Facilitating substance abuse groups and designing substance abuse worksheets to help the chemically dependent admit that their powerlessness and unmanageability over substances has been the peak experience in my long career as a psychologist. I believe that developing a therapeutic alliance and using effective interventions leads to recovery. I also believe that my personal history as an alcoholic and the long journey to sobriety helps me make a connection with substance abusers. Here’s a story of a man from Alcoholics Anonymous that changed my life.
A connection with substance abusers
I had been picked up for drunk driving twice. At that time, thirty-five years ago, DUI was treated with significantly less seriousness, and after my second arrest, I was required to attend a two-hour seminar on drinking and driving.
It was a warm and sunny early spring Saturday afternoon and I found the new high school in Livonia, a suburb of Detroit, without trouble. Sitting amidst other offenders, one of whom was amazingly attending the meeting in an obviously intoxicated state, I found myself listening to a middle-aged and dumpy-looking guy, Bob, from Alcoholics Anonymous. His non-descript appearance was misleading, for I was quickly astounded by his clarity and forthrightness in describing his life of alcoholism and debauchery. I had never heard anybody speak with such remarkable candor, facing the reality his life then and now with accountability, and, at the same time, casting the past aside and forgiving himself with complete abandon. During the break, smoking cigarettes and shuffling around on the pavement of the parking lot, a few of us chatted with him: I asked him more about his life and A.A. I was deeply drawn to him: I knew his message was important for me.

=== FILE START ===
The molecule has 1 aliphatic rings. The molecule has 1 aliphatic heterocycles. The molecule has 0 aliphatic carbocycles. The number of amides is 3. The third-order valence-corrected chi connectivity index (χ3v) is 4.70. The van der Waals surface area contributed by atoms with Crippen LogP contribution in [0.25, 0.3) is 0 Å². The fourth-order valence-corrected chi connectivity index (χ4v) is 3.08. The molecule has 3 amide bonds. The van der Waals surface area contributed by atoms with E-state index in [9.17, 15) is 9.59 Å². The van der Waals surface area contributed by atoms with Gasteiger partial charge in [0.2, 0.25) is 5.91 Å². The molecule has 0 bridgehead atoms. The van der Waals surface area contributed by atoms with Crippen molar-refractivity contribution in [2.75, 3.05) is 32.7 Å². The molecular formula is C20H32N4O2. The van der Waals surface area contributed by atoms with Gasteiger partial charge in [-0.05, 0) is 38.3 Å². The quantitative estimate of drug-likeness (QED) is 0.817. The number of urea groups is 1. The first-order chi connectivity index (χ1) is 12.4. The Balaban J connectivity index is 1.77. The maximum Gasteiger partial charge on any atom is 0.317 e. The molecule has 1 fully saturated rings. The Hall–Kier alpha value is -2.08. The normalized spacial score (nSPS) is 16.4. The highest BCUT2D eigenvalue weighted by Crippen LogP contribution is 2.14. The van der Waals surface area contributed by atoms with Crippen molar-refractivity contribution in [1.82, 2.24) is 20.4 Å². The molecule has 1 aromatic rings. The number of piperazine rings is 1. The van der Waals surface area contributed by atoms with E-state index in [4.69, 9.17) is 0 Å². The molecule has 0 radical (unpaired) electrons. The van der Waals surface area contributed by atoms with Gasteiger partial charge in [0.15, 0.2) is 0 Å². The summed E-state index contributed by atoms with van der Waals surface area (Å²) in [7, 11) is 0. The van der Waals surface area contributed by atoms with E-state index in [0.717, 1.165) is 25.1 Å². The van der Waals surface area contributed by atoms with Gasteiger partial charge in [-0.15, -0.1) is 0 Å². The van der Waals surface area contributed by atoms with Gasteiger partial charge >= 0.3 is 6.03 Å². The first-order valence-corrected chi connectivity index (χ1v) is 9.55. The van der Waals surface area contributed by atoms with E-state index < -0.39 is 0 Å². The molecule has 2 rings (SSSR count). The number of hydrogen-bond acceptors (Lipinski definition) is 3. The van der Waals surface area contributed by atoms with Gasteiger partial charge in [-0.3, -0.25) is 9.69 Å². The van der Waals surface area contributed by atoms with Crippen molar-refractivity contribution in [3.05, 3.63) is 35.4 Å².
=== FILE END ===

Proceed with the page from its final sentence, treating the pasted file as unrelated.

I got home and told my roommate about the meeting, about this man who talked to us, and about the guy who was arrested for drunk driving and came to the meeting intoxicated. I said, “Can you imagine that, going a seminar on alcoholism, hammered?” Ted went to fridge, and turning around, asked, “You wanna a beer?” “Sure,” I said.
Gratitude for counseling mentors
I now know that I was no different from the guy who was drunk. It was a long time between that Saturday afternoon in Livonia and the Thursday in February of 1986 when I stopped drinking and started attending A.A., but Bob had left an unconscious but transformative impression. As I write this, I realize that Bob’s voice was a latent catalyst that eventually led me to sobriety and catapulted me into a graduate program in counseling psychology. He helped me to enter a similar role as a mentor and teacher, incorporating his values in my work with men: authenticity, candor, and compassion.
Gratitude is a frequent topic at A.A., and when it’s my turn, I sometimes speak of my appreciation for Bob’s words on a spring day, over four decades ago, when the new leaves were just beginning to appear. Now retired from daily clinical practice, I write to carry the message.